Kaci believes that practicing discipline in fitness develops motivation in all areas of life – home, career, social, and spiritual. She is dedicated to walking alongside her clients as they work toward and achieve their fitness goals, creating individualized programs for each client in order to help them find their own balance.
In her free time Kaci and her husband, Jeremy, enjoy spending time with family, friends, and their dog, Max. Spring Branch is her home and she is passionate about being a part of the local community at Yoga Athletex.
Sign up for her classes HERE.
May 22, 2017
The quadriceps, or “quads”, are a group of four muscles located on the front (anterior) of the thigh. The four muscles include the rectus femoris, the vastus lateralis, the vastus medialis, and the vastus intermedialis. All of these muscles attach on their bottom (distal) end to the tibial tuberosity by the patellar ligament. On their top (proximal) end, the vastus medialis and lateralis attach to the back of the femur. The vastus intermadialis attaches to the anterior surface of the femur. The rectus femoris is the only muscle that crosses the hip joint.
All four muscles participate to straighten (extend) the knee joint and support the patella. You might see the quads working, or contracting, in chair pose, warrior I, or standing from the squat position. Great postures to lengthen the quads include frog pose, dancers pose or hero pose.
Common injury to the quad can include various levels of contusion. This occurs when force is hit up against the quad to press it against the femur. If this occurs, an individual may feel symptoms similar to a strain or tear, including sharp immediate pain. Swelling and bruising typically occur depending on the severity of the hit. Another common injury is petellofemoral joint syndrome. This is thought to be caused by weakness or fatigue of the vastus medialis. Symptoms include front or back knee pain especially when squatting or going down a stair case. Strengthening the vastus medialis is typically part of the recovery process, along with legs up the wall (as always)!
This week you can strengthen your quads in our hustle room with slamballs, mountain climbers, cycling and more! Find length through the poses mentioned above in our flow room. Yoga 4 athletes is where it’s at!
Sign up for classes here.
May 2, 2017
The shoulder girdle is the most mobile and arguably the most vulnerable joint in the body. It’s mobility was designed to help us climb, hang and even crawl. As we age and are accustomed to the western lifestyle, our shoulders typically tend to move in one direction – forward. We spend the majority of our day on a computer, using our cell phones, driving or pushing a shopping cart. The result is that we are not consistently taking our shoulder through its full range of motion. This repetitive forward reaching causes certain muscles to become overactive while weakening others. According to Jill Miller (a Yoga Journal contributor), this creates chronic misalignments of multiple muscles in the shoulder complex and eventually leads to pain and injury.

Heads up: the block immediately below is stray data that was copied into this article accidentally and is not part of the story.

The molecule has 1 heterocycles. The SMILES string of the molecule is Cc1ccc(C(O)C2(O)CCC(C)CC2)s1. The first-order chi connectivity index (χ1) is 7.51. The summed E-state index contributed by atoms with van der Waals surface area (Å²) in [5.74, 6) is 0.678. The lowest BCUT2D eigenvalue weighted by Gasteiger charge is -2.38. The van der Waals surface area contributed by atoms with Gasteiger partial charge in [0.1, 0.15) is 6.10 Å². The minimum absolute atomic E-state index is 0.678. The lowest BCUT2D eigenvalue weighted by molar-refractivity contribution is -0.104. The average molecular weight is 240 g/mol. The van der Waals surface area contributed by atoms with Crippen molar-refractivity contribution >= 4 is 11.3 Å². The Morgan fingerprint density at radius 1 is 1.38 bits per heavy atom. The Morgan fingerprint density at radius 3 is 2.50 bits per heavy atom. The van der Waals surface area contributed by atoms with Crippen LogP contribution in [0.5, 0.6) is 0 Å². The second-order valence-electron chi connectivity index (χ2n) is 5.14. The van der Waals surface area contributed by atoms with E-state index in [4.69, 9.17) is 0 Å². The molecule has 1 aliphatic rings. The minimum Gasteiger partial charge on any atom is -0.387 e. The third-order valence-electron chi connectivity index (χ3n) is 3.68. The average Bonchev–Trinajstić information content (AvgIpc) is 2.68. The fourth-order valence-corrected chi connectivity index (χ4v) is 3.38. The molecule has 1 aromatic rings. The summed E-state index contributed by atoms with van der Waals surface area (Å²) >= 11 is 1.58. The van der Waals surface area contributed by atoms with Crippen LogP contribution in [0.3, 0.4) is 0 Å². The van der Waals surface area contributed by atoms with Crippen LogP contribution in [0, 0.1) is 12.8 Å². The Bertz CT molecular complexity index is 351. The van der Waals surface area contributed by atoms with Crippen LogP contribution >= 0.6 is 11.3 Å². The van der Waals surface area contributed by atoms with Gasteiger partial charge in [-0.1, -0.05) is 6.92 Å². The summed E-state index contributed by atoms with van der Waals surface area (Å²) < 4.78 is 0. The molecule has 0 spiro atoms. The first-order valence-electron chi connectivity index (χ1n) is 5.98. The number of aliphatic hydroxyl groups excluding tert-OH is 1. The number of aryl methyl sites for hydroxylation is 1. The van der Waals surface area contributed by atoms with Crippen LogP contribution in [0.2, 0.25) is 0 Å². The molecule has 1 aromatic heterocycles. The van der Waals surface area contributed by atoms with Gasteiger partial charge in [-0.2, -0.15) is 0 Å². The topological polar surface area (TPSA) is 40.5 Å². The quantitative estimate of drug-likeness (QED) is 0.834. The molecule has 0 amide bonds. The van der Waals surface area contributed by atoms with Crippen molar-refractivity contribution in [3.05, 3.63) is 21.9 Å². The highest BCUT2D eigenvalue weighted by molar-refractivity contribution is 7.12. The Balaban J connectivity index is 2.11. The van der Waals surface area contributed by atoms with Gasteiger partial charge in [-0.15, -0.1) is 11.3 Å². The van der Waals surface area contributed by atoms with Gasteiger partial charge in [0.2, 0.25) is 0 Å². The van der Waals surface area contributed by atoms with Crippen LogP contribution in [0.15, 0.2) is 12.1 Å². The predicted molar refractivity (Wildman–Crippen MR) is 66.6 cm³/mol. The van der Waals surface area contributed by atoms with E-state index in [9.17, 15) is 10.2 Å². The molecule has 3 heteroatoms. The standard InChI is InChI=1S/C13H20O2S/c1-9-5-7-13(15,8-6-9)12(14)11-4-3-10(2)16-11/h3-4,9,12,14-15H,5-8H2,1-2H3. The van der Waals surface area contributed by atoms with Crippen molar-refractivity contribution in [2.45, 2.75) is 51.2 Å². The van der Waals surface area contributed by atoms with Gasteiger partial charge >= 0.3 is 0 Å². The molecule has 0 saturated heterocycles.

The shoulder is made up of more than a dozen muscles. We will focus on the four that make up the rotator cuff. The rotator cuff surrounds the glenohumeral joint and helps negotiate the position of the humeral head within it’s socket. The muscles that originate on the scapula and latch onto the humerus are:
Subscapularis: Located on the front side of the scapula; internally rotates the arm.
Supraspinatus: Located on the top side of the scapula; initiates abduction – lifting the arm away from the body.
Infraspinatus: Largest muscle located on the back side of the scapula; externally rotates the arm and stabilizes the shoulder joint.
Teres Minor: Smallest muscle located on the back side of the scapula; externally rotates the shoulder.
According the Yoga Journal – To keep the rotator cuff injury free, it’s crucial to stabilize the entire shoulder girdle when you place weight on your hands – like in High Plank. The two key muscles that stabilize the scapulae against your rib cage at the scapulocostal (ScC) joints are the serratus anterior muscles (which protract the shoulder blades, pulling them away from the spine) and rhomboids (which retract the shoulder blades, pulling them toward the spine). While the serratus anterior and rhomboids have opposing actions, they work together to help keep your scapulae from winging off your back and wreaking havoc on the rest of your shoulder joints and muscles. You can find this motion in our Hustle room THIS WEEK! We work scapular stability during our active rest stations.
There are two very prevalent shoulder injuries that occur in most athletes – rotator cuff bursitis/impingement and biceps tendinitis. Rotator cuff bursitis/impingement typically refers to inflammation caused by excessive use. If the shoulders are out of alignment repeatedly in weight bearing poses and exercises, the supraspinatus and its bursa can become impinged. The result is pain. The answer is FMS. When pain exists in the front of the shoulder, it can mean the biceps tendons are irritated. Again, this is probably due to misalignment in movements such as chataranga. You can achieve proper alignment and injury prevention through any of our classes at YAX. Not sure where to start? Schedule an FMS screen or give us a call today! 346.204.5711